Amazon graduate hires told they can't start work until next December

'Challenging economic conditions' blamed for delays, but here's $13,000 for your troubles

Amazon is reportedly delaying the start date for an unknown number of college graduate hires, telling them in an email they wouldn't be able to start until well after their planned May 2023 start dates.

Blaming the "macroeconomic environment," Amazon told the hirees they would now start in December of next year. As recompense each was offered a $13,000 (£10,484) one-time payment which would be available regardless of whether they chose to walk away from Amazon's job offer.

One of the affected hires forwarded their email to the Financial Times, which the publication said indicated the sender wasn't the only one affected, and that Amazon was making the changes "as a part of our annual operating planning review."

The individual who reached out to the paper alleges they were set to start work at the Amazon facility where Alexa is developed, making their hire delay unsurprising given the reported $3 billion losses coming out of that division and associated mass layoffs at Amazon that kicked off last month.

When Amazon confirmed cuts, it said the Alexa team would be one of the most heavily hit due to its underperformance.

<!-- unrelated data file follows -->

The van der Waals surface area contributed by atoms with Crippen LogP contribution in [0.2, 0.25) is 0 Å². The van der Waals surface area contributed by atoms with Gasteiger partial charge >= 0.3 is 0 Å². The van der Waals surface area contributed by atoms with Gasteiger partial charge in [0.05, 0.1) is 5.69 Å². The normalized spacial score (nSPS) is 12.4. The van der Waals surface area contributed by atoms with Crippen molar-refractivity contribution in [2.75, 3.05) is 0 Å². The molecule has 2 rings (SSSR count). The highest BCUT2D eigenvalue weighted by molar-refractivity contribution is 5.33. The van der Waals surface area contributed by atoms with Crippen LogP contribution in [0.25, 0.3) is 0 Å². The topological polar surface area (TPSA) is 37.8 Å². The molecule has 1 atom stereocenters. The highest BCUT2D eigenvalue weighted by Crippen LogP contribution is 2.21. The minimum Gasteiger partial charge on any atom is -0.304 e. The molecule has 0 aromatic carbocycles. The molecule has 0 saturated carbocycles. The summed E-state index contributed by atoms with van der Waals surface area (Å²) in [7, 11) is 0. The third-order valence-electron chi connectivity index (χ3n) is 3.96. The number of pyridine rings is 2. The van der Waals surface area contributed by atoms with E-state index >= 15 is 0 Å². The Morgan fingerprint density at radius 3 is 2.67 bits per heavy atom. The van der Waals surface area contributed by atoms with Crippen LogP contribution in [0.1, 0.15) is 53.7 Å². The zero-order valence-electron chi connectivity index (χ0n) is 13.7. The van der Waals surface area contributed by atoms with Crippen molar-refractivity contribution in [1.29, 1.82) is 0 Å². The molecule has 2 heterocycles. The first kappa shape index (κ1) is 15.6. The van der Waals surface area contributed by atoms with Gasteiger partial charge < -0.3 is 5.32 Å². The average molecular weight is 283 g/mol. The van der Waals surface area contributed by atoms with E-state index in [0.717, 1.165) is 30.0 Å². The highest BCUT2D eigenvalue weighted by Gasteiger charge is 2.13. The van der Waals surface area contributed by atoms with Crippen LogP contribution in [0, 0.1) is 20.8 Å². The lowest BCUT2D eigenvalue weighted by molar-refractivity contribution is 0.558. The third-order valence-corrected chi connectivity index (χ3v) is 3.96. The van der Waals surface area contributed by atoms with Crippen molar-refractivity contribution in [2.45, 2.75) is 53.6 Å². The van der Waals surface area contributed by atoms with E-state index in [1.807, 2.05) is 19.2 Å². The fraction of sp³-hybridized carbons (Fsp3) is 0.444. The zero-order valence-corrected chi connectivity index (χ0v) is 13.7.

It's unclear exactly how many people have been affected by Amazon's decision to delay hiring its new round of college graduates, or where in the company they were hired, though Amazon spokesperson Brad Glasser did confirm the delay. 

"In light of the challenging economic conditions, we're delaying the start dates for some of our college hires by up to six months," Glasser said. He added that Amazon "remains committed to university recruiting and our internship program."

Amazon says its new graduate hires typically end up in technical, engineering, research and business areas, with positions available globally. Job postings linked to the Amazon Jobs for Grads page still show start dates of early next year, though not for US grads. 

As of writing, its current list of available positions highlighted for recent college grads only includes one US posting: Internship opportunities for MBA/Masters level students. Jobs available in China and Australia are more numerous, and still include actual full-time positions in a number of divisions. 

Dave Limp, Amazon's SVP of devices and services, said that the company remains committed to the Alexa ecosystem, and downplayed the layoffs that hit his division.

Limp told Bloomberg that cuts were spread evenly among his group, and that he only lost around 2,000 people in the 10k+ cuts. He also claims that Alexa engagement continues to grow, though he did concede that Amazon's devices group isn't profitable.

"The death of any consumer electronics business is when people start putting that device into a drawer. And I can assure you that is not happening with Alexa, Echo or other [technologies] that have Alexa on it," Limp said. ®

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